The cubs had dug a small den under the cabin and were hiding there when the storm that flipped Charlie’s airplane blew in. Three days later, when the winds finally calmed down, they watched as Russell and Enns looked over the damage. Some spare aluminum tubing was used to repair the stabilizers, the rudder from a kayak reinforced a damaged spar, and a small skillet was heated to heat-shrink some extra Dacron cloth over the holes in the Kolb’s fabric. Repair of the aircraft was critical—it was a 25-mile hike to the nearest human beings—but not so important as to interrupt the rearing of the cubs.
And like all children, the cubs needed to learn discipline. They were taught the word “no,” and from the beginning, there was no grabbing allowed. It would be no time before the bears’ natural strength could overpower their human parents. Although Russell would sometimes arm wrestle and play with the cubs, they were forbidden to repeat the same shenanigans with Enns. But Chico loved to joke around, so she would bring her teeth within inches of the tempting rolled-down flaps of Maureen’s waders, then back off again at the sound of her “no.”
Other bears—wild bears—also began to accept Russell’s and Enns’ presence. “One female named Brandy looked over the situation and decided that we were trustworthy enough to babysit her cubs, Gin and Tonic,” remembers Russell. “She would wander along the lake shore, and when they were a little distracted, she would disappear. The first time she did it, they were very upset, but later on, when she did that, they didn’t mind at all. They would play around us, close enough that they’d bump into us. It was the most gorgeous situation.”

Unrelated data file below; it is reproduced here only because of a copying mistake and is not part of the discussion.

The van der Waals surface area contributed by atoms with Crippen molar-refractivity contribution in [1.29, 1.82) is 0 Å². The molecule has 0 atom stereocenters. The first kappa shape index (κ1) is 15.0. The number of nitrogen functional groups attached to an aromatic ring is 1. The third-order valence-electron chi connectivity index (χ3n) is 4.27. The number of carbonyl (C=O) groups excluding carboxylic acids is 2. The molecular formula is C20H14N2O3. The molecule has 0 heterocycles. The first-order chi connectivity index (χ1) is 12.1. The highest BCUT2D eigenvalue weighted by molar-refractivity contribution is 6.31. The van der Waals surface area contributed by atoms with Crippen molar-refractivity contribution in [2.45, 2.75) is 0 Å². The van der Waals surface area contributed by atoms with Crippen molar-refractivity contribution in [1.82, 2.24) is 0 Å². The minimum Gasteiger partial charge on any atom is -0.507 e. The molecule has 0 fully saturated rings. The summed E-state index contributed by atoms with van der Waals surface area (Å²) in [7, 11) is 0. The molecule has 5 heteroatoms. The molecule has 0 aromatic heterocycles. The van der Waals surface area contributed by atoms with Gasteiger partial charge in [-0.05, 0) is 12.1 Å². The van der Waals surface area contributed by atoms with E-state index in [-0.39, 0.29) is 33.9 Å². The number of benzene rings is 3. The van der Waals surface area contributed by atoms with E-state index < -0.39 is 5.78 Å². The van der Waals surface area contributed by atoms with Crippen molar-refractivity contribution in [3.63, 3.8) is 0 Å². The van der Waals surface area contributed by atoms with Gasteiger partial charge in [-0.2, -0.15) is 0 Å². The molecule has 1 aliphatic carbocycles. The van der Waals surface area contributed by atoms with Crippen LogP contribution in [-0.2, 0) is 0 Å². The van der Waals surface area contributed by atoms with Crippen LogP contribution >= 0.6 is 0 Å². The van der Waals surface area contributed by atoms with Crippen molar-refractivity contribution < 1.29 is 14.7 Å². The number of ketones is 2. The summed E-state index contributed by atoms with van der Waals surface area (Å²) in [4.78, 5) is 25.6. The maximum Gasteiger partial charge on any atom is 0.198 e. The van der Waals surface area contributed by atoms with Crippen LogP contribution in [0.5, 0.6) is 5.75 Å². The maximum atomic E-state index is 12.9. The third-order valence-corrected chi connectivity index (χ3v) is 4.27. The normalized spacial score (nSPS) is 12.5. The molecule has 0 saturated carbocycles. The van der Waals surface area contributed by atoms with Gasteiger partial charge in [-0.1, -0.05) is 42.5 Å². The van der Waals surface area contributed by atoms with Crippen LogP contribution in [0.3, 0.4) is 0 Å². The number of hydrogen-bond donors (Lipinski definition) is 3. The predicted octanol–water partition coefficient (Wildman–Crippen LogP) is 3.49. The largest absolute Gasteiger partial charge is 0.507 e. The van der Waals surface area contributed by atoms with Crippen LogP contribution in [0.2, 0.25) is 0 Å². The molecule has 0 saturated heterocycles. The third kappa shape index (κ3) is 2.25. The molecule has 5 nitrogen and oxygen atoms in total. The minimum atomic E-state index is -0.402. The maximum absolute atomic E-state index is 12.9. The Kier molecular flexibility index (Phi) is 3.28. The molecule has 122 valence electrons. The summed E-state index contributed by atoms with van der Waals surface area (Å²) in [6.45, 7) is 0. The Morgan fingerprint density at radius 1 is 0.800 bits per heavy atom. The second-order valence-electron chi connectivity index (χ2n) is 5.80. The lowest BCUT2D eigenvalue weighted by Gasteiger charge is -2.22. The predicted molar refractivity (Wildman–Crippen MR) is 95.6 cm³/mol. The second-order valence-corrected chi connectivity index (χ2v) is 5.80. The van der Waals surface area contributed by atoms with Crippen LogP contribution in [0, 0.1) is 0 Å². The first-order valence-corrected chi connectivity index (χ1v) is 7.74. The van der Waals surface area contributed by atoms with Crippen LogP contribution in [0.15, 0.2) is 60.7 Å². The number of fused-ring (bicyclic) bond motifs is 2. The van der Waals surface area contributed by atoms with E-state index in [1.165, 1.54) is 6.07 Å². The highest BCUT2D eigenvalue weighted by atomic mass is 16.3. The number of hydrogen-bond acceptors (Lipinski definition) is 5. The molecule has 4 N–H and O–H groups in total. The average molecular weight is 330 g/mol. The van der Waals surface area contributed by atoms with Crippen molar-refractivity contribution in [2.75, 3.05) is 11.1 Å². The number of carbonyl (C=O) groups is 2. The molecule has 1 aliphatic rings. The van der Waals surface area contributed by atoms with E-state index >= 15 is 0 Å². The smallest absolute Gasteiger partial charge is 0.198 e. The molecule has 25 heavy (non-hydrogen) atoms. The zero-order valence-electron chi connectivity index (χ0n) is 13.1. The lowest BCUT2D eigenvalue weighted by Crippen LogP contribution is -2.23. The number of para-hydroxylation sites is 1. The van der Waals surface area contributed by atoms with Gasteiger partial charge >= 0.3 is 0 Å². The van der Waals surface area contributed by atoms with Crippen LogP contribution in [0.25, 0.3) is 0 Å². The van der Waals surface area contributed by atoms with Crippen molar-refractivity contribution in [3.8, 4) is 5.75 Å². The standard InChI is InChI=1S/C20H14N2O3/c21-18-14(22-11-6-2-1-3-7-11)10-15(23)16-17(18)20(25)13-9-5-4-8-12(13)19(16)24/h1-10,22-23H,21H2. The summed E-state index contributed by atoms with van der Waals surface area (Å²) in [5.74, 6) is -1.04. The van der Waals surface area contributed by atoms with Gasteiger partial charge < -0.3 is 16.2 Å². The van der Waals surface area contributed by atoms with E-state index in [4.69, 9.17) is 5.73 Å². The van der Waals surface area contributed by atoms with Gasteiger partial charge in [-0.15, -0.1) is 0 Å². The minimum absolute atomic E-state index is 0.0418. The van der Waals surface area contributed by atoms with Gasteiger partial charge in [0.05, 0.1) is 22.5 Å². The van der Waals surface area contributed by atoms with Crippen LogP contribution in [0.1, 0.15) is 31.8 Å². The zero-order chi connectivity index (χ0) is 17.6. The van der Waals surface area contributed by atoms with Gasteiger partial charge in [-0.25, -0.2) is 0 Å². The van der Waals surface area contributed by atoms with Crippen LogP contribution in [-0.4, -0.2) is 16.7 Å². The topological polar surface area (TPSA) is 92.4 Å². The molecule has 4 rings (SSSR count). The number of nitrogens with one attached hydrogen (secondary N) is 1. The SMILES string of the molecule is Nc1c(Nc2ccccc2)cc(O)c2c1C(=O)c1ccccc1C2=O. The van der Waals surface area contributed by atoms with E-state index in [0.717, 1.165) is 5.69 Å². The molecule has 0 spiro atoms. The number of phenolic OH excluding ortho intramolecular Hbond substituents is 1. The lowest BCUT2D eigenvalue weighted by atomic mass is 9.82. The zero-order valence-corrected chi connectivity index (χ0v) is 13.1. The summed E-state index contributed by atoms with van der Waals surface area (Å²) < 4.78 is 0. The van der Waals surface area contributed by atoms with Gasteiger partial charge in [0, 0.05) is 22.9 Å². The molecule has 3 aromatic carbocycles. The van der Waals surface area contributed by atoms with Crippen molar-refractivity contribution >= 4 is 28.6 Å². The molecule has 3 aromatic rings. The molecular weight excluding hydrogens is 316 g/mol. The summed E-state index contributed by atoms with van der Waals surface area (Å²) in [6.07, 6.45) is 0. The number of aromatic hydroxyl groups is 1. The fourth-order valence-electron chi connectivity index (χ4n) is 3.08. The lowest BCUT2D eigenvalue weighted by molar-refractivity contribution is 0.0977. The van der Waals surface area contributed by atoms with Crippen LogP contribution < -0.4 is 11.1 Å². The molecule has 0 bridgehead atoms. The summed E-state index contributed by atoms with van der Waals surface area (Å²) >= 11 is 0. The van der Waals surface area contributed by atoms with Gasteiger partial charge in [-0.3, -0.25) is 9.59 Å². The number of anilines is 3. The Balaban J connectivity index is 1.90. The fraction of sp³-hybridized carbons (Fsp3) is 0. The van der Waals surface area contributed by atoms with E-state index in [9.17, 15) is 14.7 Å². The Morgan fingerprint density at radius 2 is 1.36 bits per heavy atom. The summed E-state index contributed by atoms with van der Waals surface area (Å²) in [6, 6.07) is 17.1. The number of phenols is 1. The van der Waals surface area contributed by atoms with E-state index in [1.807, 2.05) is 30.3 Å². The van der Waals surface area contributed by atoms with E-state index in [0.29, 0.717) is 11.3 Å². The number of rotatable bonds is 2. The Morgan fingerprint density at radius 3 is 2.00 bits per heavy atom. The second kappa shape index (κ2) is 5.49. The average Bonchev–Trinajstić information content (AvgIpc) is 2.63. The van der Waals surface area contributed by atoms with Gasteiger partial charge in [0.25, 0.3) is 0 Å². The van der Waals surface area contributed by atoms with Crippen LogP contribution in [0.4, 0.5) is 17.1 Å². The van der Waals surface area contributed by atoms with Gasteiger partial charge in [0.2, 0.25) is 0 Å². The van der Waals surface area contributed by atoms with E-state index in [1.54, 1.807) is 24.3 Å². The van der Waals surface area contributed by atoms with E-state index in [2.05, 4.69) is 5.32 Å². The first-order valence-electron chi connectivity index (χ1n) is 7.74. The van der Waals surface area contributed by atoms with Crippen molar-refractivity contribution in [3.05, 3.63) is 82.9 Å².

By the first of October, each of the 15-pound cubs weighed more than 150 pounds, and their coats had become luxuriously thick. The snow line began working its way down the mountainsides toward the valley, and the bears spent more and more time in a deep drowse. Winter was coming to Kamchatka, and instinct was telling the cubs that it was time to den up. Russell and Enns would return to Canada, not knowing anything more of their cubs’ destinies until the spring. But they left with something very valuable, living proof that bears and men don’t always have to be enemies.